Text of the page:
Of the three paragraphs cited by Defendants on this point, the Court agrees with Plaintiffs that Paragraph 69 is not sanctionable because it arguably refers to Dominion's purported failure to subject its machines to testing, rather than Arizona's failure to test its machines. The other two are not so ambiguous, however. Paragraph 20 alleges that the Secretary's “certification of the Dominion Democracy Suite 5.5b voting system, as well as its component parts, was improper, absent objective evaluation.” (FAC ¶ 20 (emphasis added).) Paragraph 57 alleges that “Arizona intends to rely on electronic voting systems to record some votes and to tabulate all votes cast in the State of Arizona in the 2022 Midterm Election, without disclosing the systems and subjecting them to neutral, expert analysis.” (Id. ¶ 57 (first emphasis in original and second emphasis added).) These are allegations that Arizona's electronic voting systems have not been subjected to objective evaluation or neutral, expert analysis. And they are wrong. As the Court previously discussed, Arizona's equipment undergoes thorough testing by independent, neutral experts with the Secretary of State's Certification Committee and a testing laboratory accredited by the Election Assistance Commission (“EAC”).7 (See Dismissal Order at 6–7 and documents cited therein.) For example, Maricopa County's equipment was tested by Pro V&V, an EAC-accredited testing laboratory, and tested—in public—by the Secretary of State's Equipment Certification Committee. (See id.) This is in addition to the County's testing of its equipment and the audits of vote-tabulation results. (See id. at 7–10 & n.6.)8
In their Response, Plaintiffs criticize the process by which Arizona's equipment is tested and argue that the parties may reasonably dispute whether the process constitutes “objective evaluation” or “neutral, expert analysis.” (Resp. at 10.) At bottom, however, Plaintiffs’ concerns are about the sufficiency and reliability of Arizona's testing process. But the FAC does not merely allege that testing of Arizona's equipment is insufficient or unreliable; it alleges that the equipment has not been subjected to objective evaluation or neutral, expert analysis, which is not true. Plaintiffs and their experts may be entitled to opine about the sufficiency of the testing that Arizona's machines undergo, but they are not entitled to allege that no such testing takes place.
3. Allegations Regarding the Lack of Vote-Verifying Audits
The Maricopa County Defendants argue that Plaintiffs’ FAC falsely alleged that Arizona's tabulation results are not subject to vote-verifying audits. (Mot. at 2–3, citing FAC ¶¶ 23, 72, 144–52; see also Mot. at 8.) Plaintiffs respond that Defendants mischaracterize the FAC. (Resp. at 10–12.) They argue that the FAC does not allege that Arizona does not conduct audits; it contests the sufficiency of the audits. (Id.)
While this issue presents a closer call, the Court agrees with Plaintiffs that the FAC did not directly allege that Arizona's tabulation results are not audited. Paragraphs 23 and 72 allege that Arizona's voting machines cannot deliver accurate results, and therefore comport with constitutional and statutory requirements, “without objective evaluation,” in part because the machines “lack adequate audit capacity.” (FAC ¶¶ 23, 72.) On their own, these paragraphs may be reasonably read as an assertion that Arizona's tabulation results are not objectively evaluated, which, as discussed, is not true. However, Paragraphs 144 to 152 subsequently allege that Arizona's existing audit regime is insufficient, necessarily implying that such a regime exists. (Id. ¶¶ 144–52.)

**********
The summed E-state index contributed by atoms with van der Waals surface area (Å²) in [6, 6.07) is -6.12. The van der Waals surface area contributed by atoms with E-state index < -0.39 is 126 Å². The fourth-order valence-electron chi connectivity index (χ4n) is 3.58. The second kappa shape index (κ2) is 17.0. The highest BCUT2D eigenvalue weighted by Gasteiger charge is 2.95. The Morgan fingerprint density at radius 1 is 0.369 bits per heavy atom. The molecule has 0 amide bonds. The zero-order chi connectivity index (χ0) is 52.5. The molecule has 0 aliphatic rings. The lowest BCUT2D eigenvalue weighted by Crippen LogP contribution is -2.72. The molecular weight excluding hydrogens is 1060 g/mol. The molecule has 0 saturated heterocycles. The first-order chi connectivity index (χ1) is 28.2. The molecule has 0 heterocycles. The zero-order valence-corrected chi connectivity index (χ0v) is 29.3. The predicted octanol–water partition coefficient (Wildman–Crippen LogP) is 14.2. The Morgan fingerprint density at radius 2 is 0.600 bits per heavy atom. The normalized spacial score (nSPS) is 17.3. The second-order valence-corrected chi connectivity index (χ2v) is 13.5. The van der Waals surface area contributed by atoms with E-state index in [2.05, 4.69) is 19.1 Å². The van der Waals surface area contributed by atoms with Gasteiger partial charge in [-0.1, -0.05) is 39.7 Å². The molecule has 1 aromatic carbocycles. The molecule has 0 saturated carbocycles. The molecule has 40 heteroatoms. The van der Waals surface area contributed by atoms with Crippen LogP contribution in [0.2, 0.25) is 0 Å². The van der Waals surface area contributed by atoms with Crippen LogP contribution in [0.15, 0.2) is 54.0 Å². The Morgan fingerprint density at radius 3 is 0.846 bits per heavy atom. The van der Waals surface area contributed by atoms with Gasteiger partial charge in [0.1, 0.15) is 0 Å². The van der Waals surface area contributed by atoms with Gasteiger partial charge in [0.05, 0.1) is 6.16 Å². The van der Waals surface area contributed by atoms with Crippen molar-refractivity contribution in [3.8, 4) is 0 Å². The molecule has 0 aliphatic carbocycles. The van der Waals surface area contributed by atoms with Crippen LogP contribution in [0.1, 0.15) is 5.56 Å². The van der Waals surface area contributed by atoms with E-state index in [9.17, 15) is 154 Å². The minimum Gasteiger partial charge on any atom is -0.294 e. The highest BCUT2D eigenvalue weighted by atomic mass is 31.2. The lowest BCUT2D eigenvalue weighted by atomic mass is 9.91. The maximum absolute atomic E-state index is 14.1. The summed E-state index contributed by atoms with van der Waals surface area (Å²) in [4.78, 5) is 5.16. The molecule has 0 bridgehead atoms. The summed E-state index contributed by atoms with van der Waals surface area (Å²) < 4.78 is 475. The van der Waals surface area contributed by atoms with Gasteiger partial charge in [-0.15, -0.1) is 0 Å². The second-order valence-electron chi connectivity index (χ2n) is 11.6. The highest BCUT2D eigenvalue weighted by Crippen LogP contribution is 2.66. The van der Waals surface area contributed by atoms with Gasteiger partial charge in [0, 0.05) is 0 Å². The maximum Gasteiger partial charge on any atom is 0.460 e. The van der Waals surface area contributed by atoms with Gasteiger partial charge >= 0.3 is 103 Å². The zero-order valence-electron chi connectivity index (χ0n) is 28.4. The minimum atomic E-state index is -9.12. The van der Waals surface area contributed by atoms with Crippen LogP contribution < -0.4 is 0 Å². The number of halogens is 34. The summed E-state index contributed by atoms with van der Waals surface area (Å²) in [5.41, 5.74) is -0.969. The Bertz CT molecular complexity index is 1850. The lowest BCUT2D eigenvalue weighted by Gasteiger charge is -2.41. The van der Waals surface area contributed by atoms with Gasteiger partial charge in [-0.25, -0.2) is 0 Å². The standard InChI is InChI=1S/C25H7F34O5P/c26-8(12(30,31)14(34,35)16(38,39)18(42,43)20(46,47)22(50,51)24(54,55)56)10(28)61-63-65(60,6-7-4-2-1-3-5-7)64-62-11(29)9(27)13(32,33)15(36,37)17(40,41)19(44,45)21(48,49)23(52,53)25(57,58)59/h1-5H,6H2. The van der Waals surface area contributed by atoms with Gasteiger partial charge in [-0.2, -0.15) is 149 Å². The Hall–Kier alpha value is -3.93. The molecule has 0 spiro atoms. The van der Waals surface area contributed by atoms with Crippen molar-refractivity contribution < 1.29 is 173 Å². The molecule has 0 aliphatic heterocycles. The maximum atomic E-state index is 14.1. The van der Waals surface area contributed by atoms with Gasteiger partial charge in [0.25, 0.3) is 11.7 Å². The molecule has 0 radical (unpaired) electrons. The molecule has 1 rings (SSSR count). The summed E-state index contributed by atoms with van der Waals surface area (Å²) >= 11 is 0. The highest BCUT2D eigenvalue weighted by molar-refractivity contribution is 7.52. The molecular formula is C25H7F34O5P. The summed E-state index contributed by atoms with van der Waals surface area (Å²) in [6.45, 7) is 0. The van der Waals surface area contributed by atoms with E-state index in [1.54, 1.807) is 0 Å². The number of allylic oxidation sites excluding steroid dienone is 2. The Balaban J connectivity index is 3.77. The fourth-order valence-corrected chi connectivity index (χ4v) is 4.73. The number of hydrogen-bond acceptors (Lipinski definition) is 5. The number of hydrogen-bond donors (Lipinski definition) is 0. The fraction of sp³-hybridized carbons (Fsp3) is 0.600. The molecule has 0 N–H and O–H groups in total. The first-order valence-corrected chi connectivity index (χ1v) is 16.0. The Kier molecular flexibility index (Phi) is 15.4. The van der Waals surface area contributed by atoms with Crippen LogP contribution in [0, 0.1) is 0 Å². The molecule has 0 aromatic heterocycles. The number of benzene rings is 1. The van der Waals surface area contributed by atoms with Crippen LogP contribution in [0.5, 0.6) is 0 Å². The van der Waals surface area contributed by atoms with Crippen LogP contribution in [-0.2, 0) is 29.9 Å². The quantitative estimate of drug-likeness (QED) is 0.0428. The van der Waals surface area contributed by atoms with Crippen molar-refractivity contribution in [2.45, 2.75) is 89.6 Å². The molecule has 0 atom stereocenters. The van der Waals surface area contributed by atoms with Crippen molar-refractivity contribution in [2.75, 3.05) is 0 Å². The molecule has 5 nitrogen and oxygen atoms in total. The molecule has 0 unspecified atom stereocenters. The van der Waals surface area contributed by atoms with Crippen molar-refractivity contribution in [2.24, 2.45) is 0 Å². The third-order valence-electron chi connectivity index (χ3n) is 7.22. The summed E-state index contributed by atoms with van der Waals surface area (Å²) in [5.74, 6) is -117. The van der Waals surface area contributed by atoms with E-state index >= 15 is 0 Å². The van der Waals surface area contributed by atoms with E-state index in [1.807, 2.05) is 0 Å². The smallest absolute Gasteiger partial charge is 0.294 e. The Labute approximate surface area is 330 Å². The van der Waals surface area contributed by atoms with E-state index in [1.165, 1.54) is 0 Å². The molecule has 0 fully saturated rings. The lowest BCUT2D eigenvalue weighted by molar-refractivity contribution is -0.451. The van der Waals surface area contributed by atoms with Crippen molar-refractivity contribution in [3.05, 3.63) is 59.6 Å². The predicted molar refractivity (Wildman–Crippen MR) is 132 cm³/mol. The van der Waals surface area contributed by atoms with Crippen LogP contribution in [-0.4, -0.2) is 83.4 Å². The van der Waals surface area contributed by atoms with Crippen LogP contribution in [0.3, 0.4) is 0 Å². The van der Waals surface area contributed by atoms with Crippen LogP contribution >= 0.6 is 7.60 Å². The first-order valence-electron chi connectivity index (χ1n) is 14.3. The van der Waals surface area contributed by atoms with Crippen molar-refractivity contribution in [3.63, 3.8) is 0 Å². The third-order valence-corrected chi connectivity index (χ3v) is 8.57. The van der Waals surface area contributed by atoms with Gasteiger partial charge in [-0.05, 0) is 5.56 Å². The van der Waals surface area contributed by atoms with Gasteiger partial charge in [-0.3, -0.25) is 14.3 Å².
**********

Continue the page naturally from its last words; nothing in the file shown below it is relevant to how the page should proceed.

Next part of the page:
4. Allegations Regarding the Cyber Ninjas’ Hand Count in Maricopa County
Defendants label as untrue the FAC's “allegation that ‘[t]he recent hand count in Maricopa County, the second largest voting jurisdiction in the United States, offers Defendant Hobbs a proof-of-concept and a superior alternative to relying on corruptible electronic voting systems.’ ” (Mot. at 3, quoting FAC ¶ 155; see also Mot. at 8.) Plaintiffs counter that whether the Cyber Ninjas’ hand count can be characterized as a “proof-of-concept and a superior alternative” is a matter of judgment. (Resp. at 12–13.) They argue that the word “superior” should be interpreted as a measure of “transparency” rather than “speed or cost,” and that the Cyber Ninjas “showed a hand count can be done; it does not show the optimized method of doing it.” (Id.)
Setting aside issues concerning the reliability of the Cyber Ninjas’ audit, it strains credulity to characterize the hand count as a proof-of-concept that a full hand count is “feasible”—let alone a “superior alternative.” Arizona law requires that county boards of supervisors canvass general elections within twenty days after the election. A.R.S. § 16-642(A). Mr. Logan testified that in the Cyber Ninjas’ hand count, it took roughly 2,000 people more than two-and-a-half months to hand count only two (out of several dozen) contests on each ballot in only one of Arizona's fifteen counties. (Tr. 71:20–74:4.) Scott Jarrett, the co-director of the Maricopa County Elections Department, estimated that a full hand count for the 2022 midterm election in Maricopa County alone would require hiring 25,000 temporary workers and finding two million square feet of space. (Tr. 196:6–198:8.) He testified that with the County's current employees, “it would be an impossibility” to have the ballots counted to perform the canvass by the twentieth day after the election, as required by law. (Tr. 194:16–23.) In short, Plaintiffs’ characterizations of the Cyber Ninjas’ hand count would be wholly unpersuasive to any objective reader with an understanding of the underlying facts. Nonetheless, the Court will treat Plaintiffs’ incredible arguments on this point as such, rather than as false assertions of fact.